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  • Writer's pictureTara Salas

Decluttering for busy people. A simplified approach.

I'm a wannabe but never-truly-will-be minimalist. It took me years to learn that every item in the house is something to manage and that I am actually happier with less.

This was not intuitive for me as I grew up in a family that saves everything. Not in a hoarder kind of way but in a way that every shelf & closet & storage room was full of things we never used.

The goal with my house and most of my DIYs is to create a functional home that feels relaxed. Chaos and clutter is not relaxing.

So to keep myself on track I'm taking January as a month to declutter and put myself on a buying freeze.

That all sounds great, right? But how am I going to do this while working four days a week and doing all the other mom things and household chores? Two words, slowly and intentionally.

Breaking a project up into bite size pieces makes it feel manageable mentally and offers clear stopping points so its realistic to tackle. I did this in the garage by focusing on one wall at a time and not doing the entire garage at once.

There are entire TV shows, websites and books dedicated to organizing. This is my take on how I can make a meaningful impact in my home without bankrupting my time or sanity.

The approach:

-pick the area (one shelf, one dresser, one drawer) whatever feels manageable

-only start an area you know you can finish in one sitting. For example, maybe you have a whole pantry to clean but don't have enough time to do the whole thing all at once, do one shelf. As you'll see below the key to really making progress is addressing each item immediately. Biting off more than you can chew will leave you tempted to make piles and it will start to feel worse than when you started. But if you can do one shelf at a time and fully declutter that one shelf you'll feel accomplished and the next day you can do another shelf.

-take out and touch every item, this is important! For each item go through these steps.

Ask for each item:

Do I WANT to keep it? Have I used it

recently? Do have more than one of these?

Is this easily replacable if I decide I need it again someday?

Is it expired or broken?

If you decide you want to keep the item then you must immediately find a spot for it. Maybe it goes back exactly where you found it or maybe it needs to go in a different spot. Put it there right away, don't start making piles "for later." I have found that keeping all of the same items together makes it easiest to know what you have and easier to put away.

Example: all the pencils, pens and markers in the house are in one drawer. If I find these items stashed in other places I either throw them away if they're not needed or put them in the marker box in the drawer. That's it, those are the only 2 options.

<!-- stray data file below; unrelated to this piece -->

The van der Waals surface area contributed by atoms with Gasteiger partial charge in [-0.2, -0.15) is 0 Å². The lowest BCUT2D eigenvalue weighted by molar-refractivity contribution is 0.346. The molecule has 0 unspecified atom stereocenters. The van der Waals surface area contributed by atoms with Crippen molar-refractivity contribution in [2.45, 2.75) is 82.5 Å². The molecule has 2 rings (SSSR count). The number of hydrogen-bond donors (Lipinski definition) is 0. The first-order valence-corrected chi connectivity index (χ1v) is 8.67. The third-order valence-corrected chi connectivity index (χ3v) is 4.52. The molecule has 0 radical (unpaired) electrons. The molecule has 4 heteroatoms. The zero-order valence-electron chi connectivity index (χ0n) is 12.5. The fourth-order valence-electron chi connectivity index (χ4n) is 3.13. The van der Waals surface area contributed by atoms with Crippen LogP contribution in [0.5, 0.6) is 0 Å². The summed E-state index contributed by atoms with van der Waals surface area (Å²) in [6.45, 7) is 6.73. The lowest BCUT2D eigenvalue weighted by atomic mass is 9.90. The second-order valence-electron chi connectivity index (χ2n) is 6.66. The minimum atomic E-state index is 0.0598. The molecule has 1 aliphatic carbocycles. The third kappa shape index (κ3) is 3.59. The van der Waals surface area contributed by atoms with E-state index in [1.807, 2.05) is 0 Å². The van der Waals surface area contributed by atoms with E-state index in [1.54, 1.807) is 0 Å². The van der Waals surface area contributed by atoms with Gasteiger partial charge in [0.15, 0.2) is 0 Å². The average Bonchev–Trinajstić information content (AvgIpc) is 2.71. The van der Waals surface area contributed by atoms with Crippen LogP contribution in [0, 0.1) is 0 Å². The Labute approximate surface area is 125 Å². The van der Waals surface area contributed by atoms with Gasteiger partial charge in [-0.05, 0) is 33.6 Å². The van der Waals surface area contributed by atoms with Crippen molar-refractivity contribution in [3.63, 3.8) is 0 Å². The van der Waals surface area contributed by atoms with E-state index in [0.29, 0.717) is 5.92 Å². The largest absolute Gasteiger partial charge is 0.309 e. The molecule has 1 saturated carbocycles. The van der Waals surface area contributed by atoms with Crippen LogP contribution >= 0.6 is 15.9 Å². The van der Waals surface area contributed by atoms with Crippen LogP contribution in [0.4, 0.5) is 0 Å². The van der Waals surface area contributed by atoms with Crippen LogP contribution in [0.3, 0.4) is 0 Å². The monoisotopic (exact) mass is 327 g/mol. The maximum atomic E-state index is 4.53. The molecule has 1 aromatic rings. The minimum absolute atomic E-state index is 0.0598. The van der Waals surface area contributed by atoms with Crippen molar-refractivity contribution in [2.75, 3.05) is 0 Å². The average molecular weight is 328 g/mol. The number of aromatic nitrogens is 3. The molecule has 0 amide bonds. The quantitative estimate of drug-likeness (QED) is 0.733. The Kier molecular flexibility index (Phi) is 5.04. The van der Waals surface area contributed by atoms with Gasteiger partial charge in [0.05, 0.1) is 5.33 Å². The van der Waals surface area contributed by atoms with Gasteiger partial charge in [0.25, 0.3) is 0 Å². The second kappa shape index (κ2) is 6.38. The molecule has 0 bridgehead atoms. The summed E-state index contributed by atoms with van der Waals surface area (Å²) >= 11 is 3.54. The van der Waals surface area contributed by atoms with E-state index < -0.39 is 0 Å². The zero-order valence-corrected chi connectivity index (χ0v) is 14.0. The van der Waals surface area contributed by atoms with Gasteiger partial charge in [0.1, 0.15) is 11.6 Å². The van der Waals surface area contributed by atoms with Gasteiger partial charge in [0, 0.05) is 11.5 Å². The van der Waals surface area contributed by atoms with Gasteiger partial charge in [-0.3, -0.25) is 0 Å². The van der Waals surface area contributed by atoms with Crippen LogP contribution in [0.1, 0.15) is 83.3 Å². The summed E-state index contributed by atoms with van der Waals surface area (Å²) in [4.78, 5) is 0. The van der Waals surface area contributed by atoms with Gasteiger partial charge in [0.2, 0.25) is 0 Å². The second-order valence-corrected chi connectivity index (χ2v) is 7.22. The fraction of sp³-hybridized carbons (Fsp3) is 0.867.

If you decide to part with an item its up to you to decide how. Obviously it might make sense to try to sell somethings or donate or throw away. Again, you must address the item immediately. Make a thrift store bag/box and put in your car as soon as you're done with clearing the space. Don't let it sit or you risk not coming back to take care of it. Even worse you might end up with random piles you intended to address and days later you're overwhelmed and almost worse off than when you started.

If you're selling an item really consider how much it's worth to you to spend the time and effort to sell it. That's up to you but I would recommend having a plan if the item doesn't sell.

Example: "if this doesn't sell by this date I'll donate it." I often price items on FBMP lower than I know I could get purely to have the item gone and off my mental to-do list. Using this strategy I can usually off load the item in 1-2 days.

While I'm not a die hard Marie Kondo fan I did take a few things away from her hit book "The Life-Changing Magic of Tidying Up." The first was to release items that no longer served me. This sounds weird but it removed any guilt I felt from getting rid of things that had been gifts (especially to the kids) or things I'd spent my hard earned money on. A dress I'd worn had served its purpose, it wasn't a waste, I just didn't need it anymore. If the kids played with the McDonald's happy meal toy for the duration of a car ride and trip to the park, its purpose was served and it did not need to stay in the house. Same for kids clothes. As I was saving as hand-me downs I used the criteria "would I buy this again right now?" if the answer was "no" it went to the donate pile. If the answer was "yes" it went in a bin for little brother's to wear in a few years.

Even though I've been doing this sort of approach to my house for years I become less vigilant over time and it's good to have a refresh. I'll be doing this exact method through my house all of January. In the true spirit of living with LESS I am also putting myself on a spending freeze from bringing home any new items. If I want something I'll make a list in my planner. At the end of the month I'll revisit the list and see if my feelings about the items have changed. Usually I find I no longer want several of them :)

I hope this helps you feel less overwhelmed and gives you a mindset to approach your own home on your own terms. Follow along on Instagram stories in January to see my approach in action and I'd love to hear from you on any tricks and tips you may have or areas you struggle with.

Happy organizing!


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